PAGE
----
Customers typically held debit cards, issued by their domestic banks like Sparkasse (Germany), Raiffeisen (Switzerland) or Citi Bank (U.S.). Those cards usually do not offer international acceptance. Therefore, after identifying a demand for international acceptance, domestic banks then address that demand by co-badging with globally operating card schemes (such as Mastercard or Visa), thereby adding their branding to the cards.
In a third phase, the – increasingly dominant – global card schemes often start vertical substitution, e.g. by cooperating with new banks (e.g. N26 or Revolut) or other institutions that do not offer any card products based on domestic schemes. Over time, as market penetration of the global schemes deepens, domestic brands offer less and less added value and ultimately become obsolete.
A development in this pattern has been ongoing for several years now - depending on the market, even for decades. In Europe, some national or regional payment networks still remain, such as Bancomat (ATM), Girocard (Debit) and Dankort (Debit). Nonetheless, these either offer different network services or are not leveraging technical innovations fast enough to remain competitive, let alone to become pan-European.
From a European perspective the situation has even been regressing. Eurocard – as an indigenous credit card scheme and once the most dominant card scheme brand in northern and central Europe – might have been developed into a viable competitor to today’s “Big Three”. Yet it became increasingly irrelevant in its cooperation with American Interbank Card Association (ICA), later Mastercard International. Ultimately, after the merger in 2002, Eurocard was completely supplanted by Mastercard and the brand was (mostly) discarded.
After the disappearance of Eurocard, the need for a European alternative to the dominant global card schemes became obvious. This brought about a few attempts by major European banks and the European Union, which manifested themselves e.g. in the Falkensteiner Circle8, Monnet Project9 or the Euro Alliance of Payment Schemes (EAPS)10. All those initiatives to establish a European card scheme solution failed and were consequently abandoned. Project Monnet, to pick one, failed due to a lack of legal security and reservations about the future viability of the business model – and maybe also due to both the involved individuals and institutions not being ready to forgo particular interest in exchange for common success.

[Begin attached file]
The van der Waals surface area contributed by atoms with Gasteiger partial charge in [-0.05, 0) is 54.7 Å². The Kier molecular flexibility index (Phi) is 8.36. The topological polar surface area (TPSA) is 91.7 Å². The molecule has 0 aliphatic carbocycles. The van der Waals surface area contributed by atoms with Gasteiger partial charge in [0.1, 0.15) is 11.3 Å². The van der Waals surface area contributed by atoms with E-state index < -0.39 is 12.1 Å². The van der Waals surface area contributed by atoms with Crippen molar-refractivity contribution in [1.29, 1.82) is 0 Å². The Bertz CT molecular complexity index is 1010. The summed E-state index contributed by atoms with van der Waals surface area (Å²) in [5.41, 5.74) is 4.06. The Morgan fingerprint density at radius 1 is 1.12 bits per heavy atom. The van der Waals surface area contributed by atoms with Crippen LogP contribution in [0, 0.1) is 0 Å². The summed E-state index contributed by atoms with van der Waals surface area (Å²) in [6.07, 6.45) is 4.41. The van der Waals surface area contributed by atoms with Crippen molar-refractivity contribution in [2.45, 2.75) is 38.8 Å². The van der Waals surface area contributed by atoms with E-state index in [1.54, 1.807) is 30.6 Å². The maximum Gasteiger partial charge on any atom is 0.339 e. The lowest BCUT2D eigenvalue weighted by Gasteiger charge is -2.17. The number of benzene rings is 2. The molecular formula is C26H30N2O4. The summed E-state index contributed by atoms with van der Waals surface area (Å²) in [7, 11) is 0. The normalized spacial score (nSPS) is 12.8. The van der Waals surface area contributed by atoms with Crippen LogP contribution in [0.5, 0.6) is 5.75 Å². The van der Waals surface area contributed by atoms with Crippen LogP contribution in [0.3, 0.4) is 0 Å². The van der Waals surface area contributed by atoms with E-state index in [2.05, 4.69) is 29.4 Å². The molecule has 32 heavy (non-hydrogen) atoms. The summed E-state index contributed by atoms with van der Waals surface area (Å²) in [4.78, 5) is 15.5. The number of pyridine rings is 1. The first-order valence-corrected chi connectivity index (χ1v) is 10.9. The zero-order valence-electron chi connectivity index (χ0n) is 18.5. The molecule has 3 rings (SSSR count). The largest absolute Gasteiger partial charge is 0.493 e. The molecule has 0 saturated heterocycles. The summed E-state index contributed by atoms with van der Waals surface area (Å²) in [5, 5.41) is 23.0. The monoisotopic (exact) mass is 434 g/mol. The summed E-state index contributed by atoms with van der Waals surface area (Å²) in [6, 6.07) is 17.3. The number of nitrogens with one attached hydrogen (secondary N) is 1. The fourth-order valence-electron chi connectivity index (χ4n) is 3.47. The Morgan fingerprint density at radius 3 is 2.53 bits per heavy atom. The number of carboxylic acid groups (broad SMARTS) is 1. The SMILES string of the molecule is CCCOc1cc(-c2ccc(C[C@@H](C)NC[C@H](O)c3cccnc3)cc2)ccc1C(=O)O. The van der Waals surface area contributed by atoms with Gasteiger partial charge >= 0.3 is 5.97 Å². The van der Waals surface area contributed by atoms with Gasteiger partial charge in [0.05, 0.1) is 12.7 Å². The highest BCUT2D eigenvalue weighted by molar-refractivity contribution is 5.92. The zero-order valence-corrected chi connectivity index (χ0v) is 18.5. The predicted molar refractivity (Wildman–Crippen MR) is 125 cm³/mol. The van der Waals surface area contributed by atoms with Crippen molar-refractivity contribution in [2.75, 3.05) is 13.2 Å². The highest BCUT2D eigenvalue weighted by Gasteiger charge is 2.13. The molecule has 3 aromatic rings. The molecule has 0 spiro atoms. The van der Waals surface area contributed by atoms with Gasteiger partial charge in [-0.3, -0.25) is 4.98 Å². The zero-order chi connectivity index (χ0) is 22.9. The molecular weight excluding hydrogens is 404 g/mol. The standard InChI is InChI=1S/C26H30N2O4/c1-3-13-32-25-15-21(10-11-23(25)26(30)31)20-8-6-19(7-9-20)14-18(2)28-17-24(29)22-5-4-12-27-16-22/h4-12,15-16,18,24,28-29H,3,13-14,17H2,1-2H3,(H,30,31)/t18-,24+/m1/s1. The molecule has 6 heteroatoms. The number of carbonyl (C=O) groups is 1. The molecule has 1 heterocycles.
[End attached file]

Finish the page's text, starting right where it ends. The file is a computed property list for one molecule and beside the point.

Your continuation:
Today´s remaining initiatives are, for instance, TARGET Instant Payment Settlement (TIPS) by the European Central Bank (ECB), or EBA Clearing by the European Banking Authority (EBA). Those are good attempts at solving one specific problem by establishing instant payment systems. Yet – and crucially – they have only a very narrow focus: Instant money transfer between banks. Hence they can be described as an infrastructure rather than a product. But in order to qualify as a potential competitor to the “Big Three”, any solution would have to cover payment products and services far more comprehensively.
It is not unreasonable for current initiatives to limit themselves to such a narrow focus, seeing that the entry barriers for a new general payment scheme would clearly be major. Those barriers are also continuously rising, as the big global schemes continue to increase their dominance. They are not yet insurmountable, but the failed European initiatives of the past have demonstrated a number of intrinsic challenges. To recognize them, and to map out a path towards mastering these challenges in an appropriate and market-oriented fashion, would be a matter for current affairs in both, politics and business. The following aspects would have to be touched upon in an overarching discussion (which the authors do suggest):
- Securing the high up-front investment that would be required
- Moderating and harmonizing the conflicting interests of participants
- Acquiring and securing both domain-related and technological know-how (in any case)
- Designing a viable market offering and the technological system to deliver it
- Generating and stimulating political will and support
All of this is surely no small task, and no institution or governing body in Europe is attempting it, yet. Meanwhile, the virtual global oligopoly is becoming ever more entrenched, with the Chinese scheme UnionPay dominating Asia, and Visa and Mastercard dominating everywhere else – not least in Europe, which is a highly attractive market due to its massive purchasing power. It comes as no surprise that European financial institutions and customers have already become largely dependent on American schemes.
Competition: A market dominated by a few powerful players, such as the current card scheme market, cannot function effectively. The major players may set prices and slow or even stop differentiation without the risk of losing business. Arguably, the beginnings of such a development are already in evidence. It is currently only kept in check by the asymmetric threat of new, alternative means of electronic payment, which might act as a substitute for card-based products. Yet, as has been outlined above, the “Big Three” are increasingly successful in neutralizing that threat. Competition law and the respective governmental bodies obliged to enforce it, e.g. the European Commission within Europe, might have to intervene at some point. Anti-trust proceedings, enforced corporate break-ups, compulsory stakeholdings or the creation of new European champions (e.g. SEPA) are in the toolbox.